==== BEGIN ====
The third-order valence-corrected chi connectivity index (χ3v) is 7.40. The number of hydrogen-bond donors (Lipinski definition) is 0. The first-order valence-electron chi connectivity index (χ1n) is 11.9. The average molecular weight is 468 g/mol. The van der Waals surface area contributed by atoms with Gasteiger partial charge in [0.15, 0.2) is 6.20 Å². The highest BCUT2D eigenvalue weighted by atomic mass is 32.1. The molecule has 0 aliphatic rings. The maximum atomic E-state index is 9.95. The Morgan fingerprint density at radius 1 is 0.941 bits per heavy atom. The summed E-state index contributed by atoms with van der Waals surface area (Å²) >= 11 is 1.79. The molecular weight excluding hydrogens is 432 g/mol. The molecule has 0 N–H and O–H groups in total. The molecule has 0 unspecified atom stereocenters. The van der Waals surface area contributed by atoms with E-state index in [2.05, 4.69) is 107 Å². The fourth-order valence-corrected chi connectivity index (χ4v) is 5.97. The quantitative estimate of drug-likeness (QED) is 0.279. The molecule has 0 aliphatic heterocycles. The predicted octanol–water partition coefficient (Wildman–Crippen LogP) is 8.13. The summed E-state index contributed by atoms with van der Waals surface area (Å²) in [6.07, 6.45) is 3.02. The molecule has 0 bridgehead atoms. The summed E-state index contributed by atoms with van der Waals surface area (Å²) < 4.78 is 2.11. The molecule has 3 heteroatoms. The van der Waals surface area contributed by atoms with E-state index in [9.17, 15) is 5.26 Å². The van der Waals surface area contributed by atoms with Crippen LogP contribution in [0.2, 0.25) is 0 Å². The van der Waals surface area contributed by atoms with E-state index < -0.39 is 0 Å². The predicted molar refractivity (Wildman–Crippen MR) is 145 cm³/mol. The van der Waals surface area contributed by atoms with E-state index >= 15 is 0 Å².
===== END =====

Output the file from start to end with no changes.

The third-order valence-corrected chi connectivity index (χ3v) is 7.40. The number of hydrogen-bond donors (Lipinski definition) is 0. The first-order valence-electron chi connectivity index (χ1n) is 11.9. The average molecular weight is 468 g/mol. The van der Waals surface area contributed by atoms with Gasteiger partial charge in [0.15, 0.2) is 6.20 Å². The highest BCUT2D eigenvalue weighted by atomic mass is 32.1. The molecule has 0 aliphatic rings. The maximum atomic E-state index is 9.95. The Morgan fingerprint density at radius 1 is 0.941 bits per heavy atom. The summed E-state index contributed by atoms with van der Waals surface area (Å²) >= 11 is 1.79. The molecular weight excluding hydrogens is 432 g/mol. The molecule has 0 N–H and O–H groups in total. The molecule has 0 unspecified atom stereocenters. The van der Waals surface area contributed by atoms with E-state index in [2.05, 4.69) is 107 Å². The fourth-order valence-corrected chi connectivity index (χ4v) is 5.97. The quantitative estimate of drug-likeness (QED) is 0.279. The molecule has 0 aliphatic heterocycles. The predicted octanol–water partition coefficient (Wildman–Crippen LogP) is 8.13. The summed E-state index contributed by atoms with van der Waals surface area (Å²) in [6.07, 6.45) is 3.02. The molecule has 0 bridgehead atoms. The summed E-state index contributed by atoms with van der Waals surface area (Å²) < 4.78 is 2.11. The molecule has 3 heteroatoms. The van der Waals surface area contributed by atoms with E-state index in [9.17, 15) is 5.26 Å². The van der Waals surface area contributed by atoms with Crippen LogP contribution in [0.2, 0.25) is 0 Å². The van der Waals surface area contributed by atoms with E-state index < -0.39 is 0 Å². The predicted molar refractivity (Wildman–Crippen MR) is 145 cm³/mol. The van der Waals surface area contributed by atoms with E-state index >= 15 is 0 Å².